By John Schaffner

Felicia A. Moore, Councilmember, District 9 Atlanta City Council

One of three Atlanta City Council members from Buckhead on the city Finance Committee has sent her colleagues a “comprehensive amendment” to the administration’s proposed 2011 General Fund Budget that one council member called “practically a whole new budget.”

Dist. 9 Councilwoman Felicia Moore submitted the comprehensive amendment because she has said “since the first day the budget was proposed that is not balanced.”

“It is contingent on deals that have yet to be finalized,” she said in correspondence with her colleagues.

Moore proposes having the council adopt a balanced budget by the required legal deadline of the end of June without committing to spending for items that rely on funding from the yet-to-be-finalized initiatives. Then she proposes amending the budget throughout the year to adding programs as more money becomes available from items such as the pension reform or sale/lease of the city jail.

“The mayor has proposed to fill the gap in the General Fund Budget with the sale/lease of the jail to Fulton County, pension reform and other yet to be finalized initiatives that, if realized in the timeframe anticipated, could yield up to $25 million,” Moore wrote, “which can be used to increase reserves, enhance service delivery and restore mayoral priorities.”

Moore said most of the new spending in the mayor’s budget proposal is for items such as the reopening of the city’s recreation centers, now named Centers for Hope; hiring 100 new police officers; and a 3.5 percent step increase in pay for uniformed police officers.

“That new spending is primarily covered by savings from release of employees in the Department of Corrections and savings from changing the pension for new hires,” she explained.

“All of the mayor’s new initiatives are important to our city and particularly our youth,” Moore said. “My amendment in no way stops us from considering the future appropriation of funds for these efforts, as they become available.”

Meanwhile, as Moore was sending her comprehensive amendment to her colleagues, Mayor Kasim Reed announced a plan to continue to use the city jail until Oct. 1 and then to lease daily bed space for 200 prisoners from the South Fulton Municipal Regional Jail in Union City.

Reed’s office said the move would save the city $2.5 million. The mayor’s budget amendment, submitted to council on June 16, reflects Reed’s frustrations with Fulton County over not being able to come to an agreement with over leasing or purchasing the city’s jail.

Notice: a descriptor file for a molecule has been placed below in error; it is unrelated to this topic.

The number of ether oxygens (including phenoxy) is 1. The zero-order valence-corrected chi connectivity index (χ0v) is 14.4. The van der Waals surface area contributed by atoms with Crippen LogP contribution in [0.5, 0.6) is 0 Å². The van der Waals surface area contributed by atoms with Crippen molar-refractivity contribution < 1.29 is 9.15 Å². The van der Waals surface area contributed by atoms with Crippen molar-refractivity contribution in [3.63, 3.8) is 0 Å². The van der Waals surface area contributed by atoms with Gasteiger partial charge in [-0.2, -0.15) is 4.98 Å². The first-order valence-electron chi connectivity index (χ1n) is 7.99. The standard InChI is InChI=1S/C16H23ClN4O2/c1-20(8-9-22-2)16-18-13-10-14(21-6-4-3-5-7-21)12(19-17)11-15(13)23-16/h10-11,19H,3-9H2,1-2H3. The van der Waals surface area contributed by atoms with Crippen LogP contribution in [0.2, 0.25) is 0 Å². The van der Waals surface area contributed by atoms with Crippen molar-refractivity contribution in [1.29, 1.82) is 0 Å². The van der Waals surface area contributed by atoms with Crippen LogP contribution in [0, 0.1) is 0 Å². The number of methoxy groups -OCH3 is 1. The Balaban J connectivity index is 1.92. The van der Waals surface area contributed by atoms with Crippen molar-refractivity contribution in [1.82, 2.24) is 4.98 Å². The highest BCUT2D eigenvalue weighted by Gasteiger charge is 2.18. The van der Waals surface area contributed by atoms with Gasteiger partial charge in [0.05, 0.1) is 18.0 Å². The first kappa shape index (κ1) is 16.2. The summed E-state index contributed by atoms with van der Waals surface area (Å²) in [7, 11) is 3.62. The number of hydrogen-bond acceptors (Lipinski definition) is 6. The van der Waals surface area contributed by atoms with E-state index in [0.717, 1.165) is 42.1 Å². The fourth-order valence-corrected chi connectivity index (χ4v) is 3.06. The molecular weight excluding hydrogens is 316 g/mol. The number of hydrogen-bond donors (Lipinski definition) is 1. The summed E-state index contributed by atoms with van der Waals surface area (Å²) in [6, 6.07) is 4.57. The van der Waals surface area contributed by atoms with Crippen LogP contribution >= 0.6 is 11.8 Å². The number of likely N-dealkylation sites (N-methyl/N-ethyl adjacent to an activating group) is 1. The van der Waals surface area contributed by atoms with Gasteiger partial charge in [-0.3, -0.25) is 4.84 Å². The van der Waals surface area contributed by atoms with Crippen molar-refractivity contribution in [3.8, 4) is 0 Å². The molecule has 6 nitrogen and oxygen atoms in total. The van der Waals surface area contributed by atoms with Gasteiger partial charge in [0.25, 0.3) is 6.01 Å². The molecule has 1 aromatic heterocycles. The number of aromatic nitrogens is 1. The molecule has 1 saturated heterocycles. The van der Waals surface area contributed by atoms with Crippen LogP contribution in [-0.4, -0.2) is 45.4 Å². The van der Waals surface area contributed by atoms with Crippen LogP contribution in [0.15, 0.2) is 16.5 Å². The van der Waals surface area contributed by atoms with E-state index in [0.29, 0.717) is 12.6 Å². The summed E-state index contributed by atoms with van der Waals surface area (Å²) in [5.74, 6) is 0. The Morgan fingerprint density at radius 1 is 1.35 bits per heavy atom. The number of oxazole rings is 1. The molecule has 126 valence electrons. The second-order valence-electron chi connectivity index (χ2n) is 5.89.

Under the deal with South Fulton, the city would have guaranteed space for at least 125 inmates per day at a cost of $50 a night for each bed. It costs the city $100 per night to house each inmate in its own jail.

Responding to the mayor’s latest budget move, Dist. 7 Councilman Howard Shook said he thinks it is a wise move. “This solves two problems for us. It lets Fulton know we are serious about the offer that has been made for the county to take over the jail and it confirms the mayor’s commitment to get this albatross off of our backs.”

Shook, like Moore, sits on the Finance Committee that is chaired by the third Buckhead representative Dist. 8 Councilwoman Yolanda Adrean.

Shook said he told Moore her amendment “contains so many moving parts” that it would be difficult to get a consensus on everything from the council members. “There are many things I like,” he said.

However, he said the core of Moore’s amendment contains elements he cannot support—such as holding off funding for 100 new police officers, withholding funds for reopening recreation centers and delaying a vote on pension reform.

He said, “These are items that are non-negotiable” to Moore. So, if it came to an up-or-down vote on her amendment, he added, “I would vote against it.”

Adrean said she was ready to act on the pension proposal.

“There is no mystery about it,” she added. “We owe this to our constituents. We don’t need to do this because it will help fund new programs. We need to do this because it is the right thing to do,” Adrean stated.

Adrean said she is offering an alternative plan as well. “It does fund 100 new police officers,” she said. “We all campaigned on improving our public safety, so I will support that.”

However, she said she will not support the 3.5 percent step increase in pay just for police officers. “No one is getting pay raises in these economic times,” she said. She said the time to discuss pay raises is next year after the Pension Panel completes its work. “Then we need to address pay raises for all employees, not just police officers.”

She said the city has many, many unfilled positions as a result of discussions that were started in January as to how to deal with the budget in the tough economy where revenues are down.

“The administration predicts we will have $18 million in unexpended funds at the end of this fiscal year,” she explained. “I think it may be $10 million.”

But she said $27 million has been put aside this year for reserves, “which are for use when the economy tanks”

“Reserves are for those rainy days, but I think they can be used to invest in essentials, such as additional police officers,” she said.

“You know, we will be opening Fire Station 11 (at Atlantic Station) this year without having to close Station 23,” which is right up Howell Mill Road at Chattahoochee Avenue, Adrean said. “And, we are funding the purchase of a new pothole dump truck and a pothole crew. I am real happy about that.”